The political hurdles are, also, greater this time than before. Previously the arguments were over how and when Scotland could join the EU, although all accepted ultimately she could remain or become a member. This time the demand is that Scotland should remain and the rest of the UK can depart. But will that be possible? The political earthquake that erupted south of the Border has set tectonic plates shifting, not just in the British isles but across the European continent. The fear that a Brexit would empower dark forces in the EU may come to pass. Will the EU that the UK is about to leave be there for an independent Scotland to join? We cannot know, whatever European Commission President Jean-Claude Juncker may be saying at the moment. The First Minister is right to start engaging with Europe directly. But events such as elections in France and the Netherlands are outwith her control. 

Moreover, currency was the Achilles heel in the last referendum, and hasn’t yet been addressed. George Osborne was adamant in his rejection of a currency union. The options this time round, whether a separate Scottish currency or joining the euro, have yet to be properly explored. A worsened financial situation in the 27 remaining EU members hampers the latter and the former remains politically problematic. 

The problem of borders

Geography is also an obstacle  that will be even harder to address now than before. Scotland can change its constitution, but it cannot alter its location on a shared island. In 2014, the independence argument was simply about changing the political union. Other unions, whether monarchy or social, would remain untouched. The island would remain seamless, without border posts. An independent Scotland, whether in or out of the EU, would almost certainly have to face these issues. That is a significant change from before, and the effect on public opinion unknown.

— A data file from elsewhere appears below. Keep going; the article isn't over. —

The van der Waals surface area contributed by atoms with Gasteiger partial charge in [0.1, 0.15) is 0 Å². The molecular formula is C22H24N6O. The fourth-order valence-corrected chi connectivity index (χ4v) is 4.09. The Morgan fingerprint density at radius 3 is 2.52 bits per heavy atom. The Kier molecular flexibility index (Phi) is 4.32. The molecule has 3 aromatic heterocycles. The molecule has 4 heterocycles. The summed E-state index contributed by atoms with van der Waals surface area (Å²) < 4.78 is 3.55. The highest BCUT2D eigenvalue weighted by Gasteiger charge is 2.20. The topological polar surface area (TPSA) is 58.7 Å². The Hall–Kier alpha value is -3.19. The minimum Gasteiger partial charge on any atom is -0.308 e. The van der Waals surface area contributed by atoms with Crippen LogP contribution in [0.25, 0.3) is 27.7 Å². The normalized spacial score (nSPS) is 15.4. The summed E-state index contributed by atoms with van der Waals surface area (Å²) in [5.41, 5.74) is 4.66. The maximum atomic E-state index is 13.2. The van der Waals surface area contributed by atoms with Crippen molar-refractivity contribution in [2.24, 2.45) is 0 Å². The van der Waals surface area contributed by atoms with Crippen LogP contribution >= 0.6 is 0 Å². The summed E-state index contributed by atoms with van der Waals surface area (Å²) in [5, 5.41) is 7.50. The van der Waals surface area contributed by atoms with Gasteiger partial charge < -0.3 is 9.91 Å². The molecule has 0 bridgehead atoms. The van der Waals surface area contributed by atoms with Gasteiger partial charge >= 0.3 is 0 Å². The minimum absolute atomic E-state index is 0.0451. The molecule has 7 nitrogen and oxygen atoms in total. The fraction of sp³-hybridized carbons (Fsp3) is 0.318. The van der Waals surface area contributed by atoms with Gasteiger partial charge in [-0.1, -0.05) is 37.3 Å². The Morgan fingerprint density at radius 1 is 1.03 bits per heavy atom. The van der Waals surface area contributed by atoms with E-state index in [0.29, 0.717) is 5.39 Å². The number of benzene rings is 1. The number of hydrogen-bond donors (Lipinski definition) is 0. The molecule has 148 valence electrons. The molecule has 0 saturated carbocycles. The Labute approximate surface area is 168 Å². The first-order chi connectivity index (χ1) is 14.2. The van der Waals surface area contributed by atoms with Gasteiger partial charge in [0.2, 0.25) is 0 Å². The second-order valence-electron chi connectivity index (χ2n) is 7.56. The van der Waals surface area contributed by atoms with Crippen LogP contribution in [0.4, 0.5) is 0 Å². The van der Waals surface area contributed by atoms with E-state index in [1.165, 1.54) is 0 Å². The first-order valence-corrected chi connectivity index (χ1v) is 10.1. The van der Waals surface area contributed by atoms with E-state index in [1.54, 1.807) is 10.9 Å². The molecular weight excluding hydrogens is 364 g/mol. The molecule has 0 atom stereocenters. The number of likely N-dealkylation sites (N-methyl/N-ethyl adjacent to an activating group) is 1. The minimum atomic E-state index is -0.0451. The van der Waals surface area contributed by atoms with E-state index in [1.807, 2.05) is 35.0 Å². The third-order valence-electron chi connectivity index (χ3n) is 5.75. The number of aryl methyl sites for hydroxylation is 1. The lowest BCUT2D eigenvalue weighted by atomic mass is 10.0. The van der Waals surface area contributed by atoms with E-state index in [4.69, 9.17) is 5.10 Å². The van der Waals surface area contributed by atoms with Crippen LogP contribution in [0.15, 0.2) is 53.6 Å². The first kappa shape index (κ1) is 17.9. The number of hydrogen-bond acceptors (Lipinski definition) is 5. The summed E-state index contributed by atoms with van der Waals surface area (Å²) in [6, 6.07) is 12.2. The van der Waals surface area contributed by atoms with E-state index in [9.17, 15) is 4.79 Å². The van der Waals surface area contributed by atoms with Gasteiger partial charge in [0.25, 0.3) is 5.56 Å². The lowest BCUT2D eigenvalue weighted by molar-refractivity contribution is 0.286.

The risk that's worth it

Ultimately, the bar for a Yes vote may be higher, but the Scots may still be prepared to jump it. As with Ireland in 1920, facing any risk may be better than remaining in the British realm. Boris Johnson as Prime Minister would certainly encourage that. 

David Cameron's lack of sensitivity after the independence referendum fuelled the Scottish National Party surge. But perhaps this time, the new Government will be magnanimous towards Scotland and move to federalism. The Nordic Union offers an example to be explored. Left-wing commentators have called for a progressive alliance to remove the Tories and offer a multi-option referendum on Scotland’s constitution. But that is dependent on SNP and Labour being prepared to work together, and win the debate in England and Wales.

So, Indy Ref The Sequel is on the table. It won’t be the same as the first, and it will be more challenging. But, if there is no plausible alternative, Scots may consider it the only option.

Kenny MacAskill served as a Scottish National MSP between 2007 and 2016, and as Cabinet Secretary for Justice between 2007 and 2014.